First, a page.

ISLAMABAD: The ruling and opposition parties have endorsed the decision of the Election Commission of Pakistan (ECP) to appoint returning officers (ROs) again from the subordinate judiciary for the upcoming general elections despite strong criticism by the opposition parties against ROs’ role in the 2013 elections.
While the Pakistan Tehreek-i-Insaf (PTI) this time announced its support for the ECP move, the Pakistan Peoples Party (PPP) said the commission should have given preference to its own staff rather than relying completely on the judges of subordinate courts.
The ruling Pakistan Muslim League-Nawaz (PML-N) said it had no problem with the ROs or district returning officers (DROs) in the elections as it believed that the ROs would not be in a position to do any kind of manipulation in the upcoming elections in the presence of an independent ECP, the media and election observers.
Role of subordinate judiciary members as returning officers came under severe criticism after 2013 elections
The PPP said no party could directly reject the ECP’s move to appoint ROs and DROs from the subordinate judiciary because parliament itself had passed the Elections Act, 2017 which had a provision for such move. But the party believed that the ECP instead of relying again on the subordinate judiciary should have given preference to its own staff or officers from other government departments, which was also mentioned in the Act.
Speaking at a news conference on Saturday, PTI chairman Imran Khan said the judicial “officers who had acted as the ROs in the 2013 elections” were hand in glove with the then caretaker set-up, the ECP as well as the PML-N. He said they were involved in “fixing the match”. But at the same time, he welcomed the ECP decision to once again pick up election officials from the judiciary.
Justifying his stance, Mr Khan said the whole nation had trust in the new leadership of the Supreme Court. He was of the opinion that the people “by participating in the PTI’s public meeting in large numbers on April 29 will prove that they are standing with the judiciary”.
Mr Khan said he was “convinced” that the previous elections were manipulated by the judicial officers and he had to face contempt of court for his views. He then said that in his response to the contempt notice, he had informed the court that he had criticised the ROs and not the judges as criticising the ROs was his right.
The ECP had last month written letters to the registrars of respective high courts in the light of Sections 50 and 51 of the Elections Act, 2017, seeking lists of district and sessions judges, additional sessions judges, senior civil judges and civil judges for their possible appointment as ROs and DROs in the upcoming elections.
In its judicial policy of 2009, the National Judicial Policy Making Committee (NJPMC) headed by the then chief justice of Pakistan, had decided to stop judicial officers from performing election duties citing that the practice dragged the judiciary into political controversies.
A request to get assistance of judicial officers for the 2013 general election had been dismissed by the committee during the tenure of retired Justice Hamid Ali Mirza as the chief election commissioner, but a similar attempt by his successor retired Justice Fakharuddin G. Ebrahim in November 2012 finally succeeded as the NJPMC agreed to a one-time lifting of the bar on the judiciary’s involvement in the election process.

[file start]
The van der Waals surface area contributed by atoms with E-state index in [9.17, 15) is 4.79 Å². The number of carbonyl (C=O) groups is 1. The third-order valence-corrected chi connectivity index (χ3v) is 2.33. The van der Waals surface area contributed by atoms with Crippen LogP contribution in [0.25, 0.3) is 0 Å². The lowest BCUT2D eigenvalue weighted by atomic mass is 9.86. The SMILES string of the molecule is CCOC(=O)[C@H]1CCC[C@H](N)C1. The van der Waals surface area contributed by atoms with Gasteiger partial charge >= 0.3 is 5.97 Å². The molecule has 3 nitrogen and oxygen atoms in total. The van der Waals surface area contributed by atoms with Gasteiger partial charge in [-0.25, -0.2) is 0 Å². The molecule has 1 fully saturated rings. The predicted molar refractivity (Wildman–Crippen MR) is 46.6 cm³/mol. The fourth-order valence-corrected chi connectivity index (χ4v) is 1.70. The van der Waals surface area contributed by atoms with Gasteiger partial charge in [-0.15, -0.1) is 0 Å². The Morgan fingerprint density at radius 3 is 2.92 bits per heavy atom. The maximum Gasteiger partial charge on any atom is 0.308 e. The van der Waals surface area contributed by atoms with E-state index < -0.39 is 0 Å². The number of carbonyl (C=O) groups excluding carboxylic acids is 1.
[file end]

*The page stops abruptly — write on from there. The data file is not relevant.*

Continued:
The NJPMC, which met with the then CJP Iftikhar Mohammad Chaudhry in the chair, had decided to provide services of an adequate number of judicial officers to the ECP for their appointment as DROs and ROs.
Sections 50 and 51 of the Elections Act, 2017 says that the ECP shall appoint ROs and DROs “from amongst its own officers or officers of any government or corporations, autonomous or semi-autonomous bodies controlled by any government, or from the subordinate judiciary in consultation with the chief justice of the concerned high court.”
When contacted, PPP Secretary General Farhatullah Babar said his party had made a demand during one of the meetings of the parliamentary committees that the ECP should be made bound to appoint ROs from among its own officers or the bureaucracy, but this demand was opposed as they were told that it could not be done within such a short time.
“It is not at all necessary to have the ROs from the judiciary. This is not our preference. But of course we cannot reject the move since the law has this provision,” Mr Babar said whose party has also declared the 2013 elections as “ROs elections”.
PML-N Information Secretary Mushahidullah Khan said the PTI had objected to the ROs’ role in the election process and continued to do so even after failing to prove rigging charges before an inquiry commission. He said the PML-N only wanted the ECP to take notice of the ongoing “pre-poll rigging as people were being compelled to quit the PML-N and join the parties backed by the establishment”.
A senior representative of Free and Fair Election Network (Fafen) Mudassir Rizvi, when contacted, said the ECP must hire a range of officials as ROs instead of completely relying on judicial officers. He said the ECP should engage its own officials as DROs to have a direct control over all aspects of the election process.
Published in Dawn, April 8th, 2018